The Arizona Trail (AZT) Bikepacking Route

  • Distance

    739 Mi.

    (1,189 KM)
  • Days

    21

  • % Unpaved

    90%

  • % Singletrack

    65%

  • Difficulty (1-10)

    8

  • Total Ascent

    64,961'

    (19,800 M)
  • High Point

    9,007'

    (2,745 M)

Contributed By

Scott Morris - Topo Fusion

Scott Morris

Topo Fusion
The Arizona Trail (AZT) is the premier desert singletrack bikepacking route following an 800+ mile recreation trail from Mexico to Utah that connects mountain ranges, canyons, deserts, forests, wilderness areas, historic sites and trail systems.
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Completed in 2011, the trail stretches some 800 miles and covers the Grand Canyon state from Mexico to Utah. Ride from the desolate environment of the saguaro cactus to Flagstaff’s stands of pine trees, and everything in between. The AZT is a multi-use trail, open to mountain bikers everywhere outside of Wilderness, with many sections being designed and built to high standard.

The Arizona might be the most diverse bikepacking route around. Stretching from the Mexico boarder, it travels through deserts, mountain ranges, canyons and a multitude of ecosystems. From Grasslands to Saguaro National Park, over the Sky island mountain ranges, up the Mogollon rim, through the Grand Canyone, and up the Kybet Platough. This route is a geologist’s dream.

Visit Topofusion.com's official race route page to get the latest updated GPX.

  • Highlights

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  • Must Know

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  • Camping

    home

  • Food/H2O

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  • Resources

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  • The sheer diversity of terrain, vegetation and wildlife on this trail are a major attraction.
  • The Sonoran desert is one of the most biologically interesting environments in the world.
  • Many trail sections can be quite technical and rocky. Mountain biking!
  • The Grand Canyon is one of the great wonders of the earth. No experience quite compares to riding your bike to one rim of the canyon, dissassembling it, crossing on foot, then riding away from the other side. A true ‘bikepack’ in every sense of the word.
  • The Grand Canyon is a major obstacle for AZT thru-riders. The options are: 1) ride 200 miles around on pavement. 2) shuttle bikes around the canyon and hike with only camping gear. 3) disassemble bikes and carry them across. The third option is the easiest logisitically, but hardest physically. The rule for crossing the canyon with a bike is that the ‘wheels cannot touch the ground’, meaning you must carry the bike, not push it.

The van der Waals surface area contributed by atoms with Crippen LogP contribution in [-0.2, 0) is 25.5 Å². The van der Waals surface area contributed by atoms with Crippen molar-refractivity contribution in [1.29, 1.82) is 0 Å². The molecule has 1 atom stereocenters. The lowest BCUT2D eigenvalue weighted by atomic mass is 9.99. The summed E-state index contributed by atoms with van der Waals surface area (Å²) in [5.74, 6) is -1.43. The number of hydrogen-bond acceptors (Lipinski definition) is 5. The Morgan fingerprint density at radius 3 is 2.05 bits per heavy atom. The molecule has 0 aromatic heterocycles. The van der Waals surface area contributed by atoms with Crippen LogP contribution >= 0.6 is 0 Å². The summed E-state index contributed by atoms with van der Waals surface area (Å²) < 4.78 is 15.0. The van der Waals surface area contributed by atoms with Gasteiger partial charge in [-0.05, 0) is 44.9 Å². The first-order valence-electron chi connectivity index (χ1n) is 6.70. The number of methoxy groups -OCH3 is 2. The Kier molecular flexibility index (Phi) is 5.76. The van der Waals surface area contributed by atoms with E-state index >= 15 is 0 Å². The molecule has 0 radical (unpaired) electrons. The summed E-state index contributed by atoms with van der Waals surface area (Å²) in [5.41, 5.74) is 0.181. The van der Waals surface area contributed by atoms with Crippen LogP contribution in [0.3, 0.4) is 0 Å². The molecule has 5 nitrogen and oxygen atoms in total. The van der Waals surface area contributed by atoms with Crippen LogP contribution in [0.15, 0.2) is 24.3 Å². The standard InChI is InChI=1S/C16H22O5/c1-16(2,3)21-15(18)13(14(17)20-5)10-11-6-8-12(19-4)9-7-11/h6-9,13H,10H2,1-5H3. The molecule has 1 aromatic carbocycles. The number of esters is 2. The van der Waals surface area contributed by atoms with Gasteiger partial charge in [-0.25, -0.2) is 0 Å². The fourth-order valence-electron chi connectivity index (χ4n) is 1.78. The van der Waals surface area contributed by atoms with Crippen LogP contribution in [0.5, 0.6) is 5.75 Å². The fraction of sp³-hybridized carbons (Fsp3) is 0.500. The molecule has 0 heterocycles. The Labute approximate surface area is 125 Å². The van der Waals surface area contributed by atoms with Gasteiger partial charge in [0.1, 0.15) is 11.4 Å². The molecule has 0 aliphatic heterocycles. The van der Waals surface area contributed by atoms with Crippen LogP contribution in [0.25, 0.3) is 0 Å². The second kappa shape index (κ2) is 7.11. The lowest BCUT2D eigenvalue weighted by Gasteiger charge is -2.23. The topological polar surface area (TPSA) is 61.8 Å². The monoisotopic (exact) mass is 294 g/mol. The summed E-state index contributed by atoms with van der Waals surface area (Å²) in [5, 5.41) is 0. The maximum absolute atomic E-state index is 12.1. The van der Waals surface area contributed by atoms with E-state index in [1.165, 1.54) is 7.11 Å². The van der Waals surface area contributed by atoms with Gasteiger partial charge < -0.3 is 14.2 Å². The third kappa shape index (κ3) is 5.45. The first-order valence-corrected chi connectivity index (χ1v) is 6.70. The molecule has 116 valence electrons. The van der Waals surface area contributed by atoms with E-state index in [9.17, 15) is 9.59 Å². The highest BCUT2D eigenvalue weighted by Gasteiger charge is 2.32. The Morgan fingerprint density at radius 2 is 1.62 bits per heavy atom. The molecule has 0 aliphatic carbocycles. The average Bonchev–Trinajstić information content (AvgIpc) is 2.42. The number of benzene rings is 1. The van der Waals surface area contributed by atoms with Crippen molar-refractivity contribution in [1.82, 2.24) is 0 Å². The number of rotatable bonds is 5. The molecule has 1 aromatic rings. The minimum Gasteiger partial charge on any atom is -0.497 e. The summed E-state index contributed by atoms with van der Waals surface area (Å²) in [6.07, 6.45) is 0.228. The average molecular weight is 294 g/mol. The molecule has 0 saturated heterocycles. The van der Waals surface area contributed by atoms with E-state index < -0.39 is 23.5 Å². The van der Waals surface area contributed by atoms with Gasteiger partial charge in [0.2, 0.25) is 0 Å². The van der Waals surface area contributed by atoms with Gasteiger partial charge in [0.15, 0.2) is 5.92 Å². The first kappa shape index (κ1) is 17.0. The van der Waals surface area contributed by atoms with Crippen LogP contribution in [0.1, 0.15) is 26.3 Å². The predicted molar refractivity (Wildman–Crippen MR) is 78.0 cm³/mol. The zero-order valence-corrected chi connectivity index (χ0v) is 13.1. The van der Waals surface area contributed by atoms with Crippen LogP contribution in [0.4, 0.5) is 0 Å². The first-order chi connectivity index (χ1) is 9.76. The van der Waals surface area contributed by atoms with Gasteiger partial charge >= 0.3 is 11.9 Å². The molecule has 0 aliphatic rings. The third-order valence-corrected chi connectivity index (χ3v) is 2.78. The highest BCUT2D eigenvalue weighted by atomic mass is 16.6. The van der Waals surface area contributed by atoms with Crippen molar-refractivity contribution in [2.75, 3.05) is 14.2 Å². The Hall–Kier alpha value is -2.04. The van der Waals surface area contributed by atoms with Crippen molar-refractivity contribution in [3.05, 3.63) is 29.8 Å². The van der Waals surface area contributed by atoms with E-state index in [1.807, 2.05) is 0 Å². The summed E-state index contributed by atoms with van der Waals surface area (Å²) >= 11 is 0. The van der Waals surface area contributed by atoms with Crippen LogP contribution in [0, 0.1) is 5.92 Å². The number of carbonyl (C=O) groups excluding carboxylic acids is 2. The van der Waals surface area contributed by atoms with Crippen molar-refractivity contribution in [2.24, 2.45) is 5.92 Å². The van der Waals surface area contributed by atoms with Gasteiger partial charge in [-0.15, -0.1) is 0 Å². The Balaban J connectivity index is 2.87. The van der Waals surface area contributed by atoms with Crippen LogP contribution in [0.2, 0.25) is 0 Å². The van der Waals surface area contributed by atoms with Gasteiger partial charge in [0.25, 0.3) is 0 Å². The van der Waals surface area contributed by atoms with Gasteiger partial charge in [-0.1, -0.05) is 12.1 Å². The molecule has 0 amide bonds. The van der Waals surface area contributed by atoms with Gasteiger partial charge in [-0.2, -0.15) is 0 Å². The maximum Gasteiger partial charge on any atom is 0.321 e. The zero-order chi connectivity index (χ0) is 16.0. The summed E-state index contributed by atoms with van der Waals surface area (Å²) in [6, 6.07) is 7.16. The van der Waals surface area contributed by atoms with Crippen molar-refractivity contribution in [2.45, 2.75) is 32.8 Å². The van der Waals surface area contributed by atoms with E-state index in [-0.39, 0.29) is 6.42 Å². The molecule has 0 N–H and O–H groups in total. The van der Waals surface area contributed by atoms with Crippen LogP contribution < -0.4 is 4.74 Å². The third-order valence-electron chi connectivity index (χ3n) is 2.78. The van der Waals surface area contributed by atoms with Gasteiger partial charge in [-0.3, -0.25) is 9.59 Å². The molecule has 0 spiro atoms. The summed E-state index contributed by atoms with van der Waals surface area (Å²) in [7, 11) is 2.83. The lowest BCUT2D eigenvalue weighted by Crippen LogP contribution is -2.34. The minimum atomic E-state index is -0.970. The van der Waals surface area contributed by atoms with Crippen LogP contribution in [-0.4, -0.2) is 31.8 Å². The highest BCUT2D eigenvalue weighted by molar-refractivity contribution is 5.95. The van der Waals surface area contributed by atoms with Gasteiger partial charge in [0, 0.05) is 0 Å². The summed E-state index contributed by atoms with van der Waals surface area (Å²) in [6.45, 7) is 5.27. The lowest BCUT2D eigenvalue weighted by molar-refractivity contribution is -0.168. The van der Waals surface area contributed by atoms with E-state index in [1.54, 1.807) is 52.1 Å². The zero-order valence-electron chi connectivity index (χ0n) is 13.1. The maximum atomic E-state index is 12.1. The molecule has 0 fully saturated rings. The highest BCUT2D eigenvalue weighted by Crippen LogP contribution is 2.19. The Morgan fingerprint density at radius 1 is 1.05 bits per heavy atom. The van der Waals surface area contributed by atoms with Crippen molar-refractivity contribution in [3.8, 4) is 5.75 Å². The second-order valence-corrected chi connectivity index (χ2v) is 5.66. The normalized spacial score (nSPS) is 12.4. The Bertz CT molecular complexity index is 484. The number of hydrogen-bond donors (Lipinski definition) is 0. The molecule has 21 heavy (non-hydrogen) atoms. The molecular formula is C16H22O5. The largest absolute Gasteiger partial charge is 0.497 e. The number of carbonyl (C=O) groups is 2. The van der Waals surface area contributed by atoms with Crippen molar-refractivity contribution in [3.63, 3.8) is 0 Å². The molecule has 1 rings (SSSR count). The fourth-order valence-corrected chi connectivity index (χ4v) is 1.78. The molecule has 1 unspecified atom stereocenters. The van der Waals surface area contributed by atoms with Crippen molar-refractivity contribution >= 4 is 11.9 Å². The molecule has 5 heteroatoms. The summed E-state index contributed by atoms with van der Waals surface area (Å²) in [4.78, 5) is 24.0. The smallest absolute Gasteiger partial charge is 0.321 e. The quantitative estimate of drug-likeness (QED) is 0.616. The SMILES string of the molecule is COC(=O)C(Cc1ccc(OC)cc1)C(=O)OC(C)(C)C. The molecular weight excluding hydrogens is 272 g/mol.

• It’s best to run an ultralight setup due to the demanding nature of the terrain. Even more necessary is some form of tire/tube sealant!
  • The AZT has quite a bit of “hike-a-bike” and rough conditions. Pack light and expect to spend time on your feet.
  • Dirt road options are available to skip some of the gnarlier sections, if desired.
  • This is a desert ride — bring sealant for tires and carry multiple spare tubes.
  • Spring and Fall are the only seasons the trail is passable. Summer is dangerously hot and the mountains will be snowbound in winter.
  • Primitive camping options abound on the AZT. Good spots are easy to find right along the trail. The trail does pass through a number of developed campgrounds, but not enough to reach one every night.
  • Camping permits are only required in one area — Grand Canyon National Park. Permits can be obtained from the backcountry office, and they have provisions for thru-riders who cannot predict their arrival date to reserve in advance.
  • Generally the AZT encounters a trail town every 100 miles, making resupply fairly straightforward. Some stretches, while only ~100 miles, could be 3+ days out, depending on pace.
  • Water sources can be as much as 50 miles apart, so careful planning is needed for some stretches. There are informal water caches that are reliably stocked during the spring and fall for trail travelers, easing the burden.

For more information, check out the following links:

Terms of Use: As with each bikepacking route guide published on BIKEPACKING.com, should you choose to cycle this route, do so at your own risk. Prior to setting out check current local weather, conditions, and land/road closures. While riding, obey all public and private land use restrictions and rules, carry proper safety and navigational equipment, and of course, follow the #leavenotrace guidelines. The information found herein is simply a planning resource to be used as a point of inspiration in conjunction with your own due-diligence. In spite of the fact that this route, associated GPS track (GPX and maps), and all route guidelines were prepared under diligent research by the specified contributor and/or contributors, the accuracy of such and judgement of the author is not guaranteed. BIKEPACKING.com LLC, its partners, associates, and contributors are in no way liable for personal injury, damage to personal property, or any other such situation that might happen to individual riders cycling or following this route.

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